Things to do in the Dordogne: memorable days out
For gastronomes and garden lovers, history buffs and adventure seekers, we present our insider’s guide to discovering the Dordogne.
1) Take a lead from the locals
Visit a Vide-Grenier: literally translated as ‘empty attic’ this is the French equivalent of a car boot sale. Vide-Grenier events take place all through the summer, with tables piled high with antiques and local curios. Browsing is welcome, but if you want to buy, be prepared to haggle.
Shop at the market: every town and village has a weekly or sometimes daily market, and this is where you’ll find the freshest food and the fewest food miles. Stall holders are often passionate about their produce, so feel free to ask about what’s on sale and you’ll generally get a full background as well as some tasty samples.
Stay for dinner: during summer, the marchés nocturnes – night markets – are a fun alternative to a traditional sit-down meal. You can wander from stall to stall buying small portions of local drinks and dishes, and there’s often a bit of live music too.
Picnic at Pombonne: just north of Bergerac you’ll find Pombonne park, a large area of woodland and nature trails with a lake and a small sandy beach. Stock up on bread, wine and cheese in Bergerac and settle in for a lazy afternoon.
2) Trace 17,000 years of history
Step back into pre-history: Southeast of Montignac, France’s most famous pre-historic cave paintings, up to 17,000 years old, are simply breath-taking. The original Lascaux cave is closed to the public to preserve it from the breath of 1,000’s of eager visitors, but the excellent next-door visitor centre shows exact replicas and offers good guided tours in English. Lascaux is child-friendly, but if you are travelling with young ones they might be more impressed by the cave at Rouffignac which takes visitors deep into a vast cavern via a little electric train. The tours are in French only, but the paintings need little in the way of explanation.
Monastic and majestic: Moissac Abbey is almost 1,000 years old, making it one of the oldest surviving cloisters of its kind in the entire world. The columns around the cloister are intricately carved depicting stories from the Old and New Testaments, a little like a cartoon-version of the bible! The Abbey is on the Santiago de Compostella pilgrimage route, and has been a UNESCO-listed site since 1988.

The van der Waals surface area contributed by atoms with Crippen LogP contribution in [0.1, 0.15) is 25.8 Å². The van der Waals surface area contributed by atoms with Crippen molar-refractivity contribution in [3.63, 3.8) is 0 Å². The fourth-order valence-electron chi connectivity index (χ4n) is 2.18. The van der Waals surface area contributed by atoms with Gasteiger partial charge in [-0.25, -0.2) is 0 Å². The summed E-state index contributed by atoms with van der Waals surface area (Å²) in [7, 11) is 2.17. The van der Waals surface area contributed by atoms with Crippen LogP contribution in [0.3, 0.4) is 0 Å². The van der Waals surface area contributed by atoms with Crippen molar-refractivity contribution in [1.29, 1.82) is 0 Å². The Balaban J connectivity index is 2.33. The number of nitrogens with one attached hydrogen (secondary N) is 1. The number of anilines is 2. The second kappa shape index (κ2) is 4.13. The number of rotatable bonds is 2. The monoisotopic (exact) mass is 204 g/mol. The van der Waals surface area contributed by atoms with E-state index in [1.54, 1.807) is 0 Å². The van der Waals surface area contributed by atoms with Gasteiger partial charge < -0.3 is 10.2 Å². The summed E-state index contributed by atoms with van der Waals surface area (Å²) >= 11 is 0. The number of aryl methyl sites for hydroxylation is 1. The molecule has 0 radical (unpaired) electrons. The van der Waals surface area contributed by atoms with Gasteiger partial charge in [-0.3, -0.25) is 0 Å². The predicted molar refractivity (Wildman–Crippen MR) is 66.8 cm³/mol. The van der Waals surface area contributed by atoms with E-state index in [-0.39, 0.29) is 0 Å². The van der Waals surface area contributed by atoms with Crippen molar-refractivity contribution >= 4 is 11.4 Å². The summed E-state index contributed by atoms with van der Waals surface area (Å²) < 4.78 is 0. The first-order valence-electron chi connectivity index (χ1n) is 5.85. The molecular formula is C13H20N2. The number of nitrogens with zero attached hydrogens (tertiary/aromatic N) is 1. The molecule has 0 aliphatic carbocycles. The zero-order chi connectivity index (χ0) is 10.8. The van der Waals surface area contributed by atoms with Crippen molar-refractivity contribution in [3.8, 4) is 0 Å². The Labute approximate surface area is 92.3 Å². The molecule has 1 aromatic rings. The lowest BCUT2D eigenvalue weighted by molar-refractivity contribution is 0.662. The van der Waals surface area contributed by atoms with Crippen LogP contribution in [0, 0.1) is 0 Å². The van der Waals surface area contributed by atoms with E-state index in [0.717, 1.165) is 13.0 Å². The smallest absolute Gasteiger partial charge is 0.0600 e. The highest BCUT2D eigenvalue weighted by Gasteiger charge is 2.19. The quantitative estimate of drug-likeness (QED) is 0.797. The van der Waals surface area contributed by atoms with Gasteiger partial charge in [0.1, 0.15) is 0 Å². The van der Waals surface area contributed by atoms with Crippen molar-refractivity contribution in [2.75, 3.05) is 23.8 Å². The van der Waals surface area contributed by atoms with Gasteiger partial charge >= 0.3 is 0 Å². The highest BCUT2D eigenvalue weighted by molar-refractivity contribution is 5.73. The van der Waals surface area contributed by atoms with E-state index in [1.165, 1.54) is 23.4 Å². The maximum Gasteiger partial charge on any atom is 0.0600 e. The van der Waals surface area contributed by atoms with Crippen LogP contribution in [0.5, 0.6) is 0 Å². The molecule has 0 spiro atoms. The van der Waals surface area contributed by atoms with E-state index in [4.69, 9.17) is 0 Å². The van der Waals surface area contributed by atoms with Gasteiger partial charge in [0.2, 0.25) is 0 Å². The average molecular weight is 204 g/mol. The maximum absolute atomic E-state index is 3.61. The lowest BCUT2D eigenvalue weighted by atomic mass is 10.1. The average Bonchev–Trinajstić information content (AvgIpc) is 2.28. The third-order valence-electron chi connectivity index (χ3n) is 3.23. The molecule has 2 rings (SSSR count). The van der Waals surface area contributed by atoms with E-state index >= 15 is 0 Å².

Choose a château: local guides claim there are 1,001 châteaux scattered across the region, so it’s hard to know where to begin. Medieval Castelnaud is one of the most popular, though you’ll need to be reasonably fit to make the steep climb from the valley. If you don’t fancy the walk, book a book boat trip and you’ll be able to see quite a few castles along the river.
3) Take it Easy
Cruise the castles: if it’s hot or some of your party aren’t up for much walking, you can still enjoy the Dordogne’s castles with a leisurely river boat trip. Traditional gabares, stable, flat-bottomed boats that used to transport wine and other goods up and down to river now carry visitors along its most scenic stretches, and you’ll get a guided audio tour to explain the sights as you cruise.
Luscious landscapes: Formal gardens are not always the most obvious choice for young visitors, but little ones are free to roam round the gardens of Marqueyssac at Vezac, and there is a small play area in the middle to keep them entertained. If you had a more romantic trip in mind, visit at sunset when the grounds are magically lit up with hundreds of candles. Buying a combination ticket with nearby Chateau Castelnaud saves a few euros too.
Educate your palate: a trip into any supermarket will reveal a huge array of local wines, so if you’d like to brush up on your tasting notes, we’d recommend the impressive wine centre in Bergerac or the smaller but also very informative version at Duras. Both can point you in the direction of vineyards to visit and at Bergerac, you’ll find exhibitions, tasting opportunities and live talks from local wine makers in the main summer months.
4) Take it up a notch
Scale new heights: the northern Dordogne is more rugged than the southern part of the region, and here there are plenty of adventure companies that will help you get the hang of climbing the local granite cliffs and gorges, or let you hurl yourself off one via a tandem paragliding trip
Wet and mild: The mighty Dordogne river is the perfect spot for learning to kayak or canoe, with plenty of flat water and a few gentle rapids to offer more of a challenge once you’re feeling confident.
Let the kids cool off: On the outskirts of Bergerac is a family-friendly water park with various pools, slides and a go kart track. Combine with a morning visit to Bergerac’s Saturday market (one of the best in the region) for a day out that will keep all ages happy.